February 28, 2003 |
Ridgeley Scott describes the night his wife went missing as a scene of suburban normality. Shortly after dinner three weeks ago today, as Scott was helping his son with his math homework, his wife, Anita, "announced she was going out," Scott said. Anita Scott, 58, didn't tell her husband where she was going or when she would return as she left their spacious stone colonial in Upper Providence, Delaware County, Scott and police say. "That's the last we saw of her," Scott said.
February 24, 1999
Now that the courts are making decisions in favor of Imelda Marcos, she has publicly flouted any compromise to split her wealth with the [Filippino] government. . . . "If you know how rich you are, you are not rich," she commented. "I am not aware of the extent of my wealth. That's how rich we are. " - Karen Emmons South China Morning Post (Hong Kong), Dec. 13, 19
April 27, 2012 |
The House's passage last week of the Mark Twain Commemorative Coin Act might have provoked scathing mockery from Twain himself that we can only imagine. Beyond his likely bemusement at the tribute, Twain probably would have scorned its enactment by a Congress so broken by partisanship as to be unable to address more serious matters. Twain — who once suggested that coins should read "Within certain judicious limitations, we trust in God" — would have been tickled to see his face engraved on currency.
December 6, 2010
N. Mark Marr has joined Lincoln Investment, Wyncote, and will become the company's chief financial officer after the retirement of Paul Mendelson in February. Marr previously worked for ING Advisors Network as chief administrative officer and chief financial officer. Glenmede, a Philadelphia investment and wealth-management firm, said Susan P. Mucciarone had joined the company as senior vice president and director of wealth services, and a member of its Management Committee. She had been the executive vice president and senior managing director of Wells Fargo & Co.'s East Coast Family Wealth business.
July 26, 1986 |
The concentration of wealth in the hands of a very few has increased dramatically in the United States, a new study says. The "super rich" - the top one-half of 1 percent of the population - held 35.1 percent of the nation's wealth in 1983, according to a survey by the Joint Economic Committee of Congress. That figure was an increase of nearly 10 percentage points from 20 years earlier, when the super rich had just 25.4 percent of the nation's wealth. Although the study does not show the rest of the population getting poorer as a result, "it is proof that the rich get richer," said Rep. David R. Obey (D., Wis.)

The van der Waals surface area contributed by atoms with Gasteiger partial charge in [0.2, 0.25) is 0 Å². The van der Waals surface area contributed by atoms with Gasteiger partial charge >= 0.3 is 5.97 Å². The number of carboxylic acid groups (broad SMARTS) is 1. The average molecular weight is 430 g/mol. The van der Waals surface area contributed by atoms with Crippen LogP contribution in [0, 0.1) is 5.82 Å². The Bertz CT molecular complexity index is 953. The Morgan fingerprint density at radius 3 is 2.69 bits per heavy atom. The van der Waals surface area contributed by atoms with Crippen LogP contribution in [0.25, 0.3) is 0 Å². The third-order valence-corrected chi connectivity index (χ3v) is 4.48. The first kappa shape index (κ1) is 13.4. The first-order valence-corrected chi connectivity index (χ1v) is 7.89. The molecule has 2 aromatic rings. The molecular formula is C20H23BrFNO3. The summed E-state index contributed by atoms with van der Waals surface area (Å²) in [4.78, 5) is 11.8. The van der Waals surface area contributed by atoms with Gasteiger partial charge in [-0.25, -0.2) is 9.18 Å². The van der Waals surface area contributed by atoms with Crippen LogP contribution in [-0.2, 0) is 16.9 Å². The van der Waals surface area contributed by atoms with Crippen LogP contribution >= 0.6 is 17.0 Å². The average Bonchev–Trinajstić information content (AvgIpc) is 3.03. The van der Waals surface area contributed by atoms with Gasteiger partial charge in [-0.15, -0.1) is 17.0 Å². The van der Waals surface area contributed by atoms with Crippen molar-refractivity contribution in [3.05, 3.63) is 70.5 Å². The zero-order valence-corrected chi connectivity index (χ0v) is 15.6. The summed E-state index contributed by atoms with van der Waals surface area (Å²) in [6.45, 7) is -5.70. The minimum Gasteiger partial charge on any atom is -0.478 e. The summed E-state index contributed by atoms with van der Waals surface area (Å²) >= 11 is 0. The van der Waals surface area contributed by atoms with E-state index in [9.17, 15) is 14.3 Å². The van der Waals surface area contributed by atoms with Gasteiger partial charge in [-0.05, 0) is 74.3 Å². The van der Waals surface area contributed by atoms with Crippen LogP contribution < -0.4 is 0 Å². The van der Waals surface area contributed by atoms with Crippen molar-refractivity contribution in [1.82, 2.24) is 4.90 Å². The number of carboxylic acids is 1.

May 13, 2007
Still figuring out to whom you want to give your vote Tuesday? The Great Expectations Web site, http:/go.philly.com/great expectations, offers a wealth of helpful material: Audio of mayoral and City Council candidate interviews, and City Council candidate debates. An archive of endorsements. An electronic debate between the First District candidates.
January 6, 1999 |
Sharing the wealth with his loyal subjects, Alex De Flavis, playing the part of Balthazar, distributes candy to students after a program at Sumner Elementary School in Camden. De Flavis visited yesterday as part of Three Kings Day, the 12th day of Christmas, on which gifts are traditionally given to children.
June 6, 1993 |
A wealth of African culture was presented yesterday at the African Marketplace, which was held at the Afro-American Historical and Cultural Museum. Radio personality Georgie Woods was on hand to mark his 40th year in broadcasting.
March 23, 2012 |
Do the wealthy lie, cheat, and steal more than others? The answer appears to be yes, in certain circumstances. The research supporting this conclusion was conducted not by Occupy Wall Street, but at the University of California, Berkeley, where social psychologist Paul Piff led a team that devised a series of experiments to assess the effect of wealth on ethical behavior. Their paper, published last month in the Proceedings of the National Academy of Sciences, suggests the rich are more likely to cut corners when confronted with a number of ethical challenges.